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Comptes Rendus

Original Article - Petrology, Sedimentology
A sedimentological oxymoron: highly evolved glauconite of earliest diagenetic origin
Comptes Rendus. Géoscience, Volume 355 (2023), pp. 157-173.

Abstract

This work examines the possibility of a rapid formation of glauconite in a relatively shallow platform environment (below fair-weather wave baseline). The materials studied here are uppermost Jurassic alternations of carbonate beds and marly interbeds, namely, the Assises de Croï Formation of the Boulonnais area (northernmost France). The carbonate beds yield field evidences of an early diagenetic origin and both beds and interbeds contain glauconite, questioning the duration of formation of the glauconite, relative to that of the diagenetic carbonate beds. Carbon and oxygen stable isotope composition of the carbonate beds confirm an early diagenetic growth. Contrasted grain-size distribution patterns of glauconite and quartz grain populations (isolated after acid digestion and magnetic separation) evidenced that glauconite formed after sediment deposition. Glauconite formation allegedly requires protracted episodes of ion capture from the water column, which is no longer possible when glauconite gets trapped within authigenic carbonates. Therefore, in-situ glauconite formation preceded carbonate authigenesis. Yet, the chemical composition of grains (Fe and K) typifies glauconite as highly evolved, meaning that its formation must have lasted over times, according to conventional views. Consequently, our results challenge these conventional views and confirm that glauconite can form in relatively shallow environments (which has been already brought to light previously) and it is concluded that early diagenetic glauconite can be markedly enriched in both K and Fe, which is an unprecedented result.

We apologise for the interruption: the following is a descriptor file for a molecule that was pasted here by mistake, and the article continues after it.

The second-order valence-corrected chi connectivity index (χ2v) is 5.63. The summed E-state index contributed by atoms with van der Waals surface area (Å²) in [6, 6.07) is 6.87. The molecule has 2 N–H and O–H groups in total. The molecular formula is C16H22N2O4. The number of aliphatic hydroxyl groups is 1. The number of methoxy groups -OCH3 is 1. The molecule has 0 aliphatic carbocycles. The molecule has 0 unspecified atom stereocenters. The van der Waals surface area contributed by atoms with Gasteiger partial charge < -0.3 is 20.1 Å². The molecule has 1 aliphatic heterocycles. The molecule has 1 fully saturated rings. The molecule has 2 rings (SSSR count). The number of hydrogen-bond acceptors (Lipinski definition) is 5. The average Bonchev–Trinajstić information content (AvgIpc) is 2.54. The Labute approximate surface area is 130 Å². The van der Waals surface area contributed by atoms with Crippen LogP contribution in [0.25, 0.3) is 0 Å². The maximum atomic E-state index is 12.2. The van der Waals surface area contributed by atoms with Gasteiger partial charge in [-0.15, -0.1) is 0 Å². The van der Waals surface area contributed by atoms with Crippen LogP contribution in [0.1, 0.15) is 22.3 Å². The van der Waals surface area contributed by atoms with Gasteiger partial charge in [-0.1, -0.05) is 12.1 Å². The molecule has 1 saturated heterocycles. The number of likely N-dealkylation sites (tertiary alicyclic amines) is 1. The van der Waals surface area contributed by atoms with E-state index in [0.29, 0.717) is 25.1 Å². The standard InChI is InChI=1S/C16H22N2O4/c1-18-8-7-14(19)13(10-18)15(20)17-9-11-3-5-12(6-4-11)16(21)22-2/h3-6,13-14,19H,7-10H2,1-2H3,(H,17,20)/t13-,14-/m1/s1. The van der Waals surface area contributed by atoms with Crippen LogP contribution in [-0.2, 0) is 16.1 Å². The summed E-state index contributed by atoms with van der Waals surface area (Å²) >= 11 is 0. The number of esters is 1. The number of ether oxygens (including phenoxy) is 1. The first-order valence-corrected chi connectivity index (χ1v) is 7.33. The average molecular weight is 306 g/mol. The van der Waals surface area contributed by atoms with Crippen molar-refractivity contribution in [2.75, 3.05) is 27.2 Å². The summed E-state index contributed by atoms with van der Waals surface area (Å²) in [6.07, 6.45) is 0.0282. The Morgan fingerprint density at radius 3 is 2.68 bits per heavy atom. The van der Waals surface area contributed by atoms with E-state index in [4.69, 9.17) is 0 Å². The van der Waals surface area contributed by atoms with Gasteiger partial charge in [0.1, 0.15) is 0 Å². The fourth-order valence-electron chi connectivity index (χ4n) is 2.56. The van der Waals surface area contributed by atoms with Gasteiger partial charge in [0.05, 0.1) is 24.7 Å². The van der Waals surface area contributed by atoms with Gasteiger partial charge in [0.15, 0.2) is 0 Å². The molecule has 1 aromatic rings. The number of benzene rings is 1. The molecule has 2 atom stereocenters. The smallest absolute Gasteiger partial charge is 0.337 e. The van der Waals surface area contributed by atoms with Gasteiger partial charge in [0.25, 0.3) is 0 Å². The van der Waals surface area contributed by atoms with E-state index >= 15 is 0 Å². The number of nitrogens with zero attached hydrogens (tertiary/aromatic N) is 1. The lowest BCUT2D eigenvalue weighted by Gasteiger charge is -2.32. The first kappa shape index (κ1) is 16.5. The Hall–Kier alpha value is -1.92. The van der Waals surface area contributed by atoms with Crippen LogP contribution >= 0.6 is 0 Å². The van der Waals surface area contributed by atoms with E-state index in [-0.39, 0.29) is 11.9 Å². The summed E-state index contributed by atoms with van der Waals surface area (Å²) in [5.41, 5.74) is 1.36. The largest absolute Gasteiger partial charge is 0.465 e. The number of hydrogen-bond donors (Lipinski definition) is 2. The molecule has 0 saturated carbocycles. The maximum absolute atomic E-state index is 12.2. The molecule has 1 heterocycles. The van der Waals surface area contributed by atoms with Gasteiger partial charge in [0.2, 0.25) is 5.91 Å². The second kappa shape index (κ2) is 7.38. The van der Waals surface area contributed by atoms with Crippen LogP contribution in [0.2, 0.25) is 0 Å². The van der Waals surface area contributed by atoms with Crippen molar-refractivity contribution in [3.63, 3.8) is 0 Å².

Supplementary Materials:
Supplementary material for this article is supplied as a separate file:

Metadata
Received:
Revised:
Accepted:
Published online:
DOI: 10.5802/crgeos.208
Keywords: Glauconite, Late Jurassic, Tithonian, Boulonnais, Authigenic minerals, Diagenesis

Nicolas Tribovillard 1; Viviane Bout-Roumazeilles 1; François Guillot 1; François Baudin 2; Jean-François Deconinck 3; Romain Abraham 1; Sandra Ventalon 1

1 Université de Lille, UMR 8187 LOG – Laboratoire d’Océanologie et de Géosciences, Univ. Lille, CNRS, Univ. Littoral Côte d’Opale, IRD, 59000 Lille, France